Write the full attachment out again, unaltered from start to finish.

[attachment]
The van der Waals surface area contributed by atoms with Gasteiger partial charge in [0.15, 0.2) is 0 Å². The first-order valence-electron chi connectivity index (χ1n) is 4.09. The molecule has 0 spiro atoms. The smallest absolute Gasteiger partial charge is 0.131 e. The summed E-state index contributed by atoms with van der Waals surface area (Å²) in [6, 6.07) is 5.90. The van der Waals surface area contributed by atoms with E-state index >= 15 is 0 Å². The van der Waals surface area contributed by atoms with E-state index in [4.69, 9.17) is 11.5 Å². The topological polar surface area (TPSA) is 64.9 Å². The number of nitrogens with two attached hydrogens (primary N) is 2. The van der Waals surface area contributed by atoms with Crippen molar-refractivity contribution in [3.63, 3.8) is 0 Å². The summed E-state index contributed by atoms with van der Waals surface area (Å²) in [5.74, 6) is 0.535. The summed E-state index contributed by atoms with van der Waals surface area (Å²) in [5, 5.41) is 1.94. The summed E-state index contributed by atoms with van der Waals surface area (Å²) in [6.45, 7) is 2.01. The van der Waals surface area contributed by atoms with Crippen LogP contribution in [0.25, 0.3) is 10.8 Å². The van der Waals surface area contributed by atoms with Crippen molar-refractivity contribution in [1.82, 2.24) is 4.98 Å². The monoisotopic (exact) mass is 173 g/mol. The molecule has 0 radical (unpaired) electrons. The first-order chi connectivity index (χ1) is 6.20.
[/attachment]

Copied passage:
The van der Waals surface area contributed by atoms with Gasteiger partial charge in [0.15, 0.2) is 0 Å². The first-order valence-electron chi connectivity index (χ1n) is 4.09. The molecule has 0 spiro atoms. The smallest absolute Gasteiger partial charge is 0.131 e. The summed E-state index contributed by atoms with van der Waals surface area (Å²) in [6, 6.07) is 5.90. The van der Waals surface area contributed by atoms with E-state index >= 15 is 0 Å². The van der Waals surface area contributed by atoms with E-state index in [4.69, 9.17) is 11.5 Å². The topological polar surface area (TPSA) is 64.9 Å². The number of nitrogens with two attached hydrogens (primary N) is 2. The van der Waals surface area contributed by atoms with Crippen molar-refractivity contribution in [3.63, 3.8) is 0 Å². The summed E-state index contributed by atoms with van der Waals surface area (Å²) in [5.74, 6) is 0.535. The summed E-state index contributed by atoms with van der Waals surface area (Å²) in [5, 5.41) is 1.94. The summed E-state index contributed by atoms with van der Waals surface area (Å²) in [6.45, 7) is 2.01. The van der Waals surface area contributed by atoms with Crippen LogP contribution in [0.25, 0.3) is 10.8 Å². The van der Waals surface area contributed by atoms with Crippen molar-refractivity contribution in [1.82, 2.24) is 4.98 Å². The monoisotopic (exact) mass is 173 g/mol. The molecule has 0 radical (unpaired) electrons. The first-order chi connectivity index (χ1) is 6.20.